Reflecting on developing support for disabled students attending clinical training courses in the Charlie Waller Institute


By: Natalie Meek, & Fisayo Adunola,, School of Psychology & Clinical Language Sciences
one woman writes on a whiteboard while another watches
© University of Reading


Academic tutors across the Charlie Waller Institute (CWI) courses recognised that disabled students faced specific challenges during their studies. Respecting the diverse voices of our student body is paramount, as noted within the student charter. As such we developed student led forum to access feedback and to enact change within courses. In this report we will reflect on the learning taken, and challenges met in engaging students with disabilities.


  • Support students with disabilities.
  • Supporting students to have a reflective space to discuss respective challenges faced and to enable them to support one another and discuss helpful ways to cope.
  • Enact change within CWI courses, and in wider educational settings, based on student feedback.


The CWI offers graduate and postgraduate clinical training courses. We have been receiving feedback from our disabled students that they were facing additional barriers and challenges in completing their courses. One area of feedback was feeling isolated within their peer group, and assessments and processes being less accessible to them.


The group was to cover all areas of disability; neurodivergence, learning difficulties, physical, sensory and mobility disabilities. So far five groups have been conducted in the previous academic year, sadly attendance has been very low, three groups were conducted with only one student present. Although this meant a great listening space for that student, and an opportunity for the school to take direct feedback, there is little opportunity for peer support. We have identified several challenges to developing peer support groups for post-graduate training course cohorts. On the same day that our forum runs there are two other forums which are the Diversity and Inclusion (D&I) student forum and the Parent and Carers student forum. There has been some cross over as some of the trainees that have attended one forum have attended other forums.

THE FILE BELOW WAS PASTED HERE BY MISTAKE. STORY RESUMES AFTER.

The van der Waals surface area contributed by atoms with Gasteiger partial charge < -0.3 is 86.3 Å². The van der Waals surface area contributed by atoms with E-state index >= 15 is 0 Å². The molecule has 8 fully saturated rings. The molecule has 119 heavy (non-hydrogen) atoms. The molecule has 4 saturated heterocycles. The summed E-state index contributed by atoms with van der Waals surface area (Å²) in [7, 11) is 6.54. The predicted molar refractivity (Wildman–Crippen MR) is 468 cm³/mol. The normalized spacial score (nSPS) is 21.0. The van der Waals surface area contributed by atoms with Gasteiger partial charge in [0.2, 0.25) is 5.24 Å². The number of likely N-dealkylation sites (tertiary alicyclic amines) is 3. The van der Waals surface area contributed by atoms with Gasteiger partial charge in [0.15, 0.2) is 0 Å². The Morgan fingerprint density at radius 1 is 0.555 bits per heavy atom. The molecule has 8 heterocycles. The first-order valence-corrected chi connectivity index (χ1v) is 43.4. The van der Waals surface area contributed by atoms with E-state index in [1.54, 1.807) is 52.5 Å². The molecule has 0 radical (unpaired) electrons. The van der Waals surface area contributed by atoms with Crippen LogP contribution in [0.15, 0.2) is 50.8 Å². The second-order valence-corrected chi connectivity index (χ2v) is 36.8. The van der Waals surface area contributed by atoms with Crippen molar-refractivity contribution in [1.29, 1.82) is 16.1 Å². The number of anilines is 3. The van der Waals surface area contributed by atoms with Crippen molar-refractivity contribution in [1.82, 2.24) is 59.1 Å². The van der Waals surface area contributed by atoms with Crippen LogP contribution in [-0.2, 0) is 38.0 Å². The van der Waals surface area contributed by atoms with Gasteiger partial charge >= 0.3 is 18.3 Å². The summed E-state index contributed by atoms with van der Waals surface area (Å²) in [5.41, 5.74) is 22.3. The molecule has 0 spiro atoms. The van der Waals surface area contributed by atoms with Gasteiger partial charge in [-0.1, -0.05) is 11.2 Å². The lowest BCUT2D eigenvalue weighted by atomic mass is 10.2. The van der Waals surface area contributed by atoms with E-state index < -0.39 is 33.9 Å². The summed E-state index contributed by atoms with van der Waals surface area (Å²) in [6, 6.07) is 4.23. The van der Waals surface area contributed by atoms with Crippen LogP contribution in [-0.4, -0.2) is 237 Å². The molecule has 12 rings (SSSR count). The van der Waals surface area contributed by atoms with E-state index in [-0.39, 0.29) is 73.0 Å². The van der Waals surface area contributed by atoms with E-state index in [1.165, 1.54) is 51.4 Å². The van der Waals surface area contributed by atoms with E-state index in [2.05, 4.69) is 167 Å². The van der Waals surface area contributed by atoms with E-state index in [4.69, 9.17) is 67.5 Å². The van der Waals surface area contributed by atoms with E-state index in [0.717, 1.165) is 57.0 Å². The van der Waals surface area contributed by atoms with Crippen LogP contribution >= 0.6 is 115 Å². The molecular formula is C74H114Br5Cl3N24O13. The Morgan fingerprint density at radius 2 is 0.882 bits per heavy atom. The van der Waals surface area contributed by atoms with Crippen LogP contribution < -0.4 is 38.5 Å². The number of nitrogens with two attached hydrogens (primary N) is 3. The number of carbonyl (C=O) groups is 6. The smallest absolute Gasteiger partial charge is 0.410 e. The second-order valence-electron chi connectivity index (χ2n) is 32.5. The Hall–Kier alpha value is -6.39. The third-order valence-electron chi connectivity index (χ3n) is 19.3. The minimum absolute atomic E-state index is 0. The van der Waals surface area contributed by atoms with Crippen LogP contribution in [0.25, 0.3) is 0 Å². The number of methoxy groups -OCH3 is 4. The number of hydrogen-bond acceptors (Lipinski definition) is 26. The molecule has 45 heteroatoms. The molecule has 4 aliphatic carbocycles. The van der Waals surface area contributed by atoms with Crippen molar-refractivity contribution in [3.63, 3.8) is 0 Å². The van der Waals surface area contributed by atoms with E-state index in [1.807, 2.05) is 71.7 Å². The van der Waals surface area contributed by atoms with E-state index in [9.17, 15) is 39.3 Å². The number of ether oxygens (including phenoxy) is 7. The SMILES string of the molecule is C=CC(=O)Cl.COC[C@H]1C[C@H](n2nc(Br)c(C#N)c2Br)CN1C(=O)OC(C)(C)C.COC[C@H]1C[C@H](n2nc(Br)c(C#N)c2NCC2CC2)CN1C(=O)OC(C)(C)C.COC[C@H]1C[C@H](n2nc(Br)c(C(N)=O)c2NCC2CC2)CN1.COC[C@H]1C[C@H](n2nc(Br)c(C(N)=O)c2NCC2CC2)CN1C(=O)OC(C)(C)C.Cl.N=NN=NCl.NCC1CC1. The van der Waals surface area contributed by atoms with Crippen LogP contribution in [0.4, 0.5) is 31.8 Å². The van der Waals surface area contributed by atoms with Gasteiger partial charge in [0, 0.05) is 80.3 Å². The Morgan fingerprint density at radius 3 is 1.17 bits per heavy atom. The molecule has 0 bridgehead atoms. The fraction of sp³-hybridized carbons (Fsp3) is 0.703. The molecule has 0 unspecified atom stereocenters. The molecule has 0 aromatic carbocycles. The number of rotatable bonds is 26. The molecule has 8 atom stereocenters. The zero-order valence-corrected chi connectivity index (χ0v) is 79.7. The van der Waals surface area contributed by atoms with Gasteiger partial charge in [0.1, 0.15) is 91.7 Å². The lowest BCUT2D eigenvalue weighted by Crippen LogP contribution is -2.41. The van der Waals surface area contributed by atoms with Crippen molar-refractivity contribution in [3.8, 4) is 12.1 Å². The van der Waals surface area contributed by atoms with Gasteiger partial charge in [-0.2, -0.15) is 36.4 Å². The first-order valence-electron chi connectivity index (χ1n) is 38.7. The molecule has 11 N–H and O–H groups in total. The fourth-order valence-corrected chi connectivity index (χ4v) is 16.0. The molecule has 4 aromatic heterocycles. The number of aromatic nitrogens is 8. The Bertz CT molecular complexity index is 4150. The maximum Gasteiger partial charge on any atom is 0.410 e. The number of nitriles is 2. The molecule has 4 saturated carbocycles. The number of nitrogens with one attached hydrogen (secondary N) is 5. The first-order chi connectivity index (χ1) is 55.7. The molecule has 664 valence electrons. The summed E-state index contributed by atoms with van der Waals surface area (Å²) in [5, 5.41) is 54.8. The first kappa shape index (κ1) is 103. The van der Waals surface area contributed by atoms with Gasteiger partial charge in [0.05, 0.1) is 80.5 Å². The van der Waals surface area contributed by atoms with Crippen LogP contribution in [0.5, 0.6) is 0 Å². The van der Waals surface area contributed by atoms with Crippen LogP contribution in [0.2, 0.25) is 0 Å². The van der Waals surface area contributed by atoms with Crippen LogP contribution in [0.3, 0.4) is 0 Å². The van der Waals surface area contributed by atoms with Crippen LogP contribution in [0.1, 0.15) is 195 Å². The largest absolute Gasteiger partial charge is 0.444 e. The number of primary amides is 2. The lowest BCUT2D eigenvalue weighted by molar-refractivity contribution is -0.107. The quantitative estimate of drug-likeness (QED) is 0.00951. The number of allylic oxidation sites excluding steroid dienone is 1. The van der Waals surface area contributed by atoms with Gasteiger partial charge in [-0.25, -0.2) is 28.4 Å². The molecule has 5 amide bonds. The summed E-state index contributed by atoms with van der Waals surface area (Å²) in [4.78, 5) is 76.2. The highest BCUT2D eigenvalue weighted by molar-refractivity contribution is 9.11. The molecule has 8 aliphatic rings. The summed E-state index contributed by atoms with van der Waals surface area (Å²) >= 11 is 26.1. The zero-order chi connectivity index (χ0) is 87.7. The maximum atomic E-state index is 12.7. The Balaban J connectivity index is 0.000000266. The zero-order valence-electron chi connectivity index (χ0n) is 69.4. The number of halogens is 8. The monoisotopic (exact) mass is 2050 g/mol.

So far, the forum has met each objective in part. However, one challenge that has arisen is attendance at the forum which has meant the reach hasn’t gone beyond a small number of students. This is a challenge we are continuing to work on as a school to enabled more disabled students to access this space. The reach of the group has also gone beyond the University or School, with contact being made with an accreditation body to respond to student feedback. An unexpected impact has been to enable undiagnosed neurodivergent students to access support through their attendance at the forum. One take away is the importance of students having more contact with the Disability Representatives (Dis Reps) and Disability Advisory Service (DAS), which this group has facilitated. In their role of Dis Rep, Natalie can offer further individual support to enable students to have further reasonable adjustments in university study and in professional service.


Despite low turnout, facilitating the forums has been insightful in hearing the voices of students who often face barriers to social engagement within higher education and within wider society (McGuckin et al., 2013; Watson & Nolan, 2011). Our students face unique challenges due to the pressures of clinical training, which impacts their personal, professional, and educational lives. Challenges have varied from accessibility of buildings to difficulties with information processing.

Disabled students are not a monolith, so continuing engagement with diverse voices is necessary to understand our students’ strengths and challenges. The title of the group may be a barrier to engagement, the disability label holds stigma, and those with invisible disabilities may not identify with this label.

In addition to university related learning, our students have expanded on how larger systems, such as the health service and accrediting bodies, lack accessibility. This led to liaison with the British Association of Behavioural & Cognitive Psychotherapies (BABCP). We hope this forum will empower our students to engage equitably in our courses.

Follow up

Within CWI we have Diversity and Inclusion Support Officers (DISOs) who have been active in ensuring that the actions from the student forums are followed up and embedded within the direction of CWI. The forums are continuing throughout the 2023/24 academic year, we plan to continue responding to student feedback to facilitate engagement. A further review will be performed at the end of the 2023/24 academic year.